At least for the version of Creo 2 I am using, the last user defined simplified rep is placed after the default simplified reps - below Master, Geometry, Symbolic. I finally clued to the fact that it's always the last named one and just made an empty rep called "Z_Z" to plug that hole and keep the reps in the rational order.
I started to create a simplified rep. I typed the name and then selected Edit. It let me make a number of selections and I switched back to the names dialog. I tried to close the Simplified rep box, but it would not let me - the text cursor was still next to the name. So I clicked next to the name and hit 'Enter' and Creo created the new simplified rep, but not before throwing away the changes I had made.
Layer it on.
I wanted to put some temporary drawing symbols on a layer - they are used to mark locations of revision changes. So I select New Layer and pick the symbols on the sheet, then I pick the next sheet. The new layer box disappears and with it the items I selected. Poof. Gone. So I start over. Create the layer, save the layer, open the layer again, put an item on the layer, save the layer, select next sheet, open the layer, pick an item, save the layer, select the next sheet ... So two more picks per sheet to avoid the pie in the face from the GUI principal that select-sheet == Cancel. Who wrote the spec to cancel layers on sheet changes when it doesn't cancel other functions?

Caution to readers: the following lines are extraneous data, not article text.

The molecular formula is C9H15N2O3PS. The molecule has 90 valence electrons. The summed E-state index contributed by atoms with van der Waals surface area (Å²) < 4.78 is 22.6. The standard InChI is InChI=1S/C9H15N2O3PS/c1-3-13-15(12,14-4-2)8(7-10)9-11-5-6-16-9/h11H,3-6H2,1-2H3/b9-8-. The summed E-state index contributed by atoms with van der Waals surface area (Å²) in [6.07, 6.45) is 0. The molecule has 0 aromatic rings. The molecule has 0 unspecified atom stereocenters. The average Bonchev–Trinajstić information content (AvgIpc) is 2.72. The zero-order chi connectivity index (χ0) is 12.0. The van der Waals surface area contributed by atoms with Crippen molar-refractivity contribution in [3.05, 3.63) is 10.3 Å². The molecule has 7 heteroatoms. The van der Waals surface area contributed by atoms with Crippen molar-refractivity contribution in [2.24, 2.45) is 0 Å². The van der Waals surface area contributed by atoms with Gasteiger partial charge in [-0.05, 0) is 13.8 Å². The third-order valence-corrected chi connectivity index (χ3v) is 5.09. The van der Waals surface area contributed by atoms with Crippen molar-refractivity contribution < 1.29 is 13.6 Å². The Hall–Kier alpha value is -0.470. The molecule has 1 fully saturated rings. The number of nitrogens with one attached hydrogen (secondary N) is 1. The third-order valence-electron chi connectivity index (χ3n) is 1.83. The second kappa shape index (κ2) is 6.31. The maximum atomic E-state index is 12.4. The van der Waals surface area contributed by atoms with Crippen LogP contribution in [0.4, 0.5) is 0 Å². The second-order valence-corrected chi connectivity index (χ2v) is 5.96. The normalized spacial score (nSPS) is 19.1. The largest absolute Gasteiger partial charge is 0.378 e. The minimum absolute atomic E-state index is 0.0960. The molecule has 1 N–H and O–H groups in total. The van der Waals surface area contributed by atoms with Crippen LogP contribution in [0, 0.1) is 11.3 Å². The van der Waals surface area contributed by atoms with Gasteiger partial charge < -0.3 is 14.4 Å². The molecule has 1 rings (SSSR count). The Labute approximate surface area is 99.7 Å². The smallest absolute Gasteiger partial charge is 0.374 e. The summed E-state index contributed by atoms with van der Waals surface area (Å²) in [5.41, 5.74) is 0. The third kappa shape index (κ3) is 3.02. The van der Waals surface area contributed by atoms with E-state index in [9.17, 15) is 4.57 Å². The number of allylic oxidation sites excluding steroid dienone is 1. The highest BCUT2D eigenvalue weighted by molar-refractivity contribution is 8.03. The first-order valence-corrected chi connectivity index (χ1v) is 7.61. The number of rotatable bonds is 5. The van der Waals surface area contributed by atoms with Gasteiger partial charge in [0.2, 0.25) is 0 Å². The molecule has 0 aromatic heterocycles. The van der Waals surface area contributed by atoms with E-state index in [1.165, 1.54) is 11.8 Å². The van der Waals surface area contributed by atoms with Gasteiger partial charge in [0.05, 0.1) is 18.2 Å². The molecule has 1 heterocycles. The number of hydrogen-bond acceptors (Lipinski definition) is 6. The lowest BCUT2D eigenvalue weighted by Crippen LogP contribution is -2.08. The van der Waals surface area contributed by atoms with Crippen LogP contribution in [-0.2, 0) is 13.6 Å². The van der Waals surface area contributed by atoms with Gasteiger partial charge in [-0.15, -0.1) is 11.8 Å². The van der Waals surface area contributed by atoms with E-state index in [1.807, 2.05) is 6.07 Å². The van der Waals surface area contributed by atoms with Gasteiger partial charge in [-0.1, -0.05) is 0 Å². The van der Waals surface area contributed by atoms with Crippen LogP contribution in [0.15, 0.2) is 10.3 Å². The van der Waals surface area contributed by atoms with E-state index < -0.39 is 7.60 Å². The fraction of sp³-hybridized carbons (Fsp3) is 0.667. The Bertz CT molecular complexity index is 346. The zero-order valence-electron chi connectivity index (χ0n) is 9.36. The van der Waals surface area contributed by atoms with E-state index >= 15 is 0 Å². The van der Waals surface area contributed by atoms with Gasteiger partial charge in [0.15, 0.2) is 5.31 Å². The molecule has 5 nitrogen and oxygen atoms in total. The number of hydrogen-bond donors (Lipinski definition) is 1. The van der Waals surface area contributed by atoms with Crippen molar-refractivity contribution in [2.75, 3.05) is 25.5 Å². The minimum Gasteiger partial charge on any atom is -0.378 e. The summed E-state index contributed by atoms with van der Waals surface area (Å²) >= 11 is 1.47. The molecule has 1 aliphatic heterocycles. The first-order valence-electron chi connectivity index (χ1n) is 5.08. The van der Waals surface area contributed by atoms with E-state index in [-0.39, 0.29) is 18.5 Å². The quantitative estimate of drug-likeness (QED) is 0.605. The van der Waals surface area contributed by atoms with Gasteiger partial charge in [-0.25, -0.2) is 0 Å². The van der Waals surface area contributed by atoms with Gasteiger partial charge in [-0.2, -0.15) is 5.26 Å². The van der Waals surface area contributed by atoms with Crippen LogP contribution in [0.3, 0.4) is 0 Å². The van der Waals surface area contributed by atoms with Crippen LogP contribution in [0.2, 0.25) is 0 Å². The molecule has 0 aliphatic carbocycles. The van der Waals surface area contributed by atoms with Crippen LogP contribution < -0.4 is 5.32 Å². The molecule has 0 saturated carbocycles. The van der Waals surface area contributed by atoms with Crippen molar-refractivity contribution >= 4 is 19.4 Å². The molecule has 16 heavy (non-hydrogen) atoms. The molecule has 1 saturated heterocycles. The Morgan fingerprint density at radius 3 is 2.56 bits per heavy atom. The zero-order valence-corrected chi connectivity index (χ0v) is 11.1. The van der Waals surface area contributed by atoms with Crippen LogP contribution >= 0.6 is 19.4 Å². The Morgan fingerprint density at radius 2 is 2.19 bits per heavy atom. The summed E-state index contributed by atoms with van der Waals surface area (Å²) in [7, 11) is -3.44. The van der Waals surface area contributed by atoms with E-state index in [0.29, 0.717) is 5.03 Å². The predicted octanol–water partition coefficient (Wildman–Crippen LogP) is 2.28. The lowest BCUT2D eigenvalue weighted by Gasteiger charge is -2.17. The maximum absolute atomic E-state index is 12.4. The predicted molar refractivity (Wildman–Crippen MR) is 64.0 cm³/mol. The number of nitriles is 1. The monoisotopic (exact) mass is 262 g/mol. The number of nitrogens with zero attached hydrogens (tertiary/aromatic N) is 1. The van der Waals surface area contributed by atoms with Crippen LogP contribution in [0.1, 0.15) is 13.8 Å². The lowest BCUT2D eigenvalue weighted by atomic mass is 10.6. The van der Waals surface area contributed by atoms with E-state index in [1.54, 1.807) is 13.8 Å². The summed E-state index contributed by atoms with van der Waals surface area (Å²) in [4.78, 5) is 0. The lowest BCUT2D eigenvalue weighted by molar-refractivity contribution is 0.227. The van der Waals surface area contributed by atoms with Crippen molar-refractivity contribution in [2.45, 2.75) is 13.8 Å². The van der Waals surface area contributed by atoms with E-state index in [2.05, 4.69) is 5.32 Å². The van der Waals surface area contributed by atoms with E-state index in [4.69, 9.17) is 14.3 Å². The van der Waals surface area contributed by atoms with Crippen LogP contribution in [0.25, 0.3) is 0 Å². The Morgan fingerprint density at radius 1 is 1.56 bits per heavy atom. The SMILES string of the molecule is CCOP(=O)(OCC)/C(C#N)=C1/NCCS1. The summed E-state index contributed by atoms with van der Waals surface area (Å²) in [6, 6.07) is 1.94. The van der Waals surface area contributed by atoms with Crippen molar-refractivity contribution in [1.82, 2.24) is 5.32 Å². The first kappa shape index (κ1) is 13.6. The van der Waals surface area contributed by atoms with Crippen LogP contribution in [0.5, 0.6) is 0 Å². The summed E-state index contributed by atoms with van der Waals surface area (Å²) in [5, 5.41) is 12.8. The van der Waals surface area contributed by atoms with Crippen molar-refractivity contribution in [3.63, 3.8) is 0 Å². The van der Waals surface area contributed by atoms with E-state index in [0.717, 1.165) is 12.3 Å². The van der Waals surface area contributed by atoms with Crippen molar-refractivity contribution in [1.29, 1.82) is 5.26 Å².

Then I wanted to be sure the next user would see the layer. For some reason this assembly has 5 different names for each type of geometry because no reason. I see that the first layer on the list is "1" and rename the layer "0_Revision_symbols" It should be just before "1", but it isn't. It is down the list after a pile of "01_"... I have to rename it to "000_Revision_symbols" to get it near the top of the list, but it still can't end up before "1" because name length is more important than character precedence.
Not a core PTC problem, but this business of putting items on layers based on type is ridiculous. The items already have a type and can already be selected and operated on by type. There is some slight reason for some things to be on layers, but only when all items of the type will always get the same treatment making re-selecting a time cost.
Instead it's better to place them on layers according to function. If a bunch of geometry is to serve as the basis for other features, then it is construction geometry; use the Construction layer. If a feature is a pipe feature then it needs to go on a pipe_centerline layer to allow controlling the visibility of the pipe centerline, which has (afaik) no other visibility control. And the top item - SHOWN DATUMS. With no other control to turn them off when they are not appropriate (that is, outside of the part or assembly level where they are defined) layers is the only sure way to shut off these pustules of datum junkiness.